JULY 5 2015

Sunita Narain, Director Centre for Science and Environment
Sunita Narain, Director Centre for Science and Environment / Picture from Down to Earth

What societies eat reflects their position on the modernity trajectory. Poorer countries have health problems because of lack of food. Then as people get rich, they end up losing the health advantage of food availability. They eat processed food that is high in salt, sugar and fat, which make them obese and ill. It is only when societies get very rich that they rediscover the benefits of eating real food and value sustainability.

In India, ironically, it is happening all at once. We have a huge challenge of malnourishment and now a growing battle with the bulge and its associated diseases, diabetes and hypertension. But we also have an advantage: we still have not lost our culture of real food. The nutrition, nature and livelihood connection still exists as Indians eat local, nutritious, home-cooked meals, which are more than often frugal. But this is because we are poor. The question is whether we can continue to eat healthy meals sourced from bio-diverse nature and built on rich culinary cultures even as we get rich. This is the real test.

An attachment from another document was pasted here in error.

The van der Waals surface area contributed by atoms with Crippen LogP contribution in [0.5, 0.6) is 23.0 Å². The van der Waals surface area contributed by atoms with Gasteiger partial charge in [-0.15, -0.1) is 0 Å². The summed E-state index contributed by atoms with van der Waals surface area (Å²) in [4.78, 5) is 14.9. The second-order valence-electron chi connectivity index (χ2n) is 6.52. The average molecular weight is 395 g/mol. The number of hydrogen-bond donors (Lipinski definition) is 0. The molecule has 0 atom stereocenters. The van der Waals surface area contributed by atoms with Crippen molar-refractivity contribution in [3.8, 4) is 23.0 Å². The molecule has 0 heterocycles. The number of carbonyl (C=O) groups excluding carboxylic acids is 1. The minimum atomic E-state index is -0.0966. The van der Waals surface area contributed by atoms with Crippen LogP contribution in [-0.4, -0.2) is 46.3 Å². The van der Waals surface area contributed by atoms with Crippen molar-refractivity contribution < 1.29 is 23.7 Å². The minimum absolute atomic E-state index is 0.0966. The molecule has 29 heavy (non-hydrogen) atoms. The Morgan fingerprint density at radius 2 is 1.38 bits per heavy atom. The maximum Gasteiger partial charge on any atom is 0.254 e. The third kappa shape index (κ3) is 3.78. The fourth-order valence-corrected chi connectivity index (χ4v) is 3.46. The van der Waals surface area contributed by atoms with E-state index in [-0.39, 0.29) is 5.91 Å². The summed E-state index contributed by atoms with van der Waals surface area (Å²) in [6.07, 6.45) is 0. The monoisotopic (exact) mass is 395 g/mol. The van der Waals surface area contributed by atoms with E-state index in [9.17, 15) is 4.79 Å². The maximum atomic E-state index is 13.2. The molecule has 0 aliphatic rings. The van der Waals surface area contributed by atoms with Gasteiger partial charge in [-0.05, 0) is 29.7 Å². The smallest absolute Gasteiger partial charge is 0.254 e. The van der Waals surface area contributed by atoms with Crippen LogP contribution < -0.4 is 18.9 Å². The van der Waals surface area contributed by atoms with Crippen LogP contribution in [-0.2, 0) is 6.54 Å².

But to do this, we must get food practices right. We must understand that it is not necessary or accidental that the richer societies tend to lose the health advantage because of bad food. It is because of the food industry, and…continue reading


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